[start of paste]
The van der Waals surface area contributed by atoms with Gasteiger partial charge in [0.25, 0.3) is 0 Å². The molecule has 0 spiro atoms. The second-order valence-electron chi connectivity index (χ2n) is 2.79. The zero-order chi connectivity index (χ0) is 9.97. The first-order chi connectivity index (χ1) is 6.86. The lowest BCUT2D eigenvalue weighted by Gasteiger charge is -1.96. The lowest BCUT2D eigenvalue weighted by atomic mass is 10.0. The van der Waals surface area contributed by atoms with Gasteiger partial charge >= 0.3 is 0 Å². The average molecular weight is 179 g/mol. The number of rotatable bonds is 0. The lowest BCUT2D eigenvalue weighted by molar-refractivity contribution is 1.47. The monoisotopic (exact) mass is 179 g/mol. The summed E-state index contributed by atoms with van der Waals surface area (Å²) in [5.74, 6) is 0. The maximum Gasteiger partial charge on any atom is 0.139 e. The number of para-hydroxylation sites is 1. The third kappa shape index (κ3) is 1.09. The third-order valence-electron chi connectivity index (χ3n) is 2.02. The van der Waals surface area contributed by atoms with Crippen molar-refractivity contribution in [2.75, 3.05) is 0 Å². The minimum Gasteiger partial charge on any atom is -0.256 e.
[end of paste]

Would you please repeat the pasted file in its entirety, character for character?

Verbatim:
The van der Waals surface area contributed by atoms with Gasteiger partial charge in [0.25, 0.3) is 0 Å². The molecule has 0 spiro atoms. The second-order valence-electron chi connectivity index (χ2n) is 2.79. The zero-order chi connectivity index (χ0) is 9.97. The first-order chi connectivity index (χ1) is 6.86. The lowest BCUT2D eigenvalue weighted by Gasteiger charge is -1.96. The lowest BCUT2D eigenvalue weighted by atomic mass is 10.0. The van der Waals surface area contributed by atoms with Gasteiger partial charge >= 0.3 is 0 Å². The average molecular weight is 179 g/mol. The number of rotatable bonds is 0. The lowest BCUT2D eigenvalue weighted by molar-refractivity contribution is 1.47. The monoisotopic (exact) mass is 179 g/mol. The summed E-state index contributed by atoms with van der Waals surface area (Å²) in [5.74, 6) is 0. The maximum Gasteiger partial charge on any atom is 0.139 e. The number of para-hydroxylation sites is 1. The third kappa shape index (κ3) is 1.09. The third-order valence-electron chi connectivity index (χ3n) is 2.02. The van der Waals surface area contributed by atoms with Crippen molar-refractivity contribution in [2.75, 3.05) is 0 Å². The minimum Gasteiger partial charge on any atom is -0.256 e.